Dist = Distance from CCD surface in mm
p = CCD pixel size in microns
f = Focal ratio of imaging system
d = Diameter of dust shadow in pixels
Want to know where those annoying reflection disks around stars are coming from?...
To calculate this
Dist = Distance from CCD of reflection surface in mm
D = Diameter of reflection disk in image in pixels
P = CCD pixel size in microns
FR = Focal ratio of imaging system
A rough formula for calculating visual limiting magnitude of a telescope is:
The photographic limiting magnitude is approximately two or more magnitudes fainter than visual limiting magnitude.
A simplified formula for calculating the signal to noise ratio in an image is:
S = total nebula signal
B = total background signal
D = dark current
RN = read noise from bias frame
n = number of sub-exposures
A formula for calculating the size of the Airy disk produced by a telescope is:
D = Diameter of Airy disk in mm
λ = Wavelength of light (in mm here, normally in nm)
FR = Focal Ratio of system
A = Angular diameter of Airy disk in arcsec
fl = Focal length of telescope in mm
To calculate the periodic error of your mount using a CCD or webcam, you will typically put some numeric deviation data into a spreadsheet and create a graph. The data is normally in the form of a pixel offset and a timestamp. To convert this into an error in arc seconds you need to know how many arc seconds per pixel the images were captured, and the declination of the star used. The formula to plug into your spreadsheet is based on:
D = Deviation of star from base position in pixels
R = Resolution of the camera in arc seconds per pixel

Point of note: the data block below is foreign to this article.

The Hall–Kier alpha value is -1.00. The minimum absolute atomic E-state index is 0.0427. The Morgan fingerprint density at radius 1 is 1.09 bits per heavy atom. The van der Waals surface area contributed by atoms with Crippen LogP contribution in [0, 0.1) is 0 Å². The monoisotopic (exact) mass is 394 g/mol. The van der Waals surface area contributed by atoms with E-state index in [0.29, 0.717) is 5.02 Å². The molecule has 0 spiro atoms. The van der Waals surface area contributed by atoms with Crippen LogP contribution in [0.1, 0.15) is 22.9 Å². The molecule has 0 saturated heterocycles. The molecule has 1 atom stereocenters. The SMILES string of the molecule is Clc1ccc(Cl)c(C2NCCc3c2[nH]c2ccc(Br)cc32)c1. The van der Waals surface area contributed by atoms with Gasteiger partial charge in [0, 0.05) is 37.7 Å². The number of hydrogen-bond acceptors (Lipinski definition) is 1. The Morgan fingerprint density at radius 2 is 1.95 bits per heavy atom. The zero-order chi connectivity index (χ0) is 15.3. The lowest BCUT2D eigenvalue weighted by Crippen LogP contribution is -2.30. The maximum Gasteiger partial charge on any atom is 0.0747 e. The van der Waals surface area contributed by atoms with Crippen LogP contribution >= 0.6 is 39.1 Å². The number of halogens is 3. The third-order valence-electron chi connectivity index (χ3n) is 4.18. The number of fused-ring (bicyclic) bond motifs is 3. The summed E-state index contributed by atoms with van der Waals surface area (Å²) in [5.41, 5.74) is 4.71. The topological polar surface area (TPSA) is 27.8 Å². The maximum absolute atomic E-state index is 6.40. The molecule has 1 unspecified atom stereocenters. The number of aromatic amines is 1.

Dec = Declination of the star
Of course you can remove the requirement to use the declination in the calculation by using a star at (or close to) declination 0 degrees - the celestial equator.
You can use the calculator to estimate how long (or short) the star trails will be in a fixed camera image of the sky:
F = Focal length of lens scope (trail length in same units as focal length)
E = Exposure length
T = Length of sidereal day in same units as exposure
D = Declination of the star
Or, for the CCD imagers:
Calculate how many pixels per second your auto-guider will move when the mount is being guided. Note that this assumes your auto-guiders axes are aligned with RA and Dec directions.
str = Sidereal Tracking Rate (15.04 arcsecs/second)
gr = Mount Guide Rate (fraction of sidereal)
aspp = Autoguider arcsecs/pixel
dec = Declination of the star
Calculate the length of the zone in which the focused image of a star is smaller than the size of its Airy disk.
which simplifies to:
For CCD cameras, if we take a 2x sampling ratio:
λ = wavelength of light
Note that because at low f/ratios the size of the Airy disk becomes significantly smaller than typical CCD pixels sizes I have introduced a value for the CCD Focus Zone. The value for the CCD focus zone takes the larger value of the CFZ, or where the Airy disk is half the effective pixel size (2x under sampling ratio) the CCD focus zone value defined above. For small focal ratios the CFZ gives a misleadingly small figure for imagers.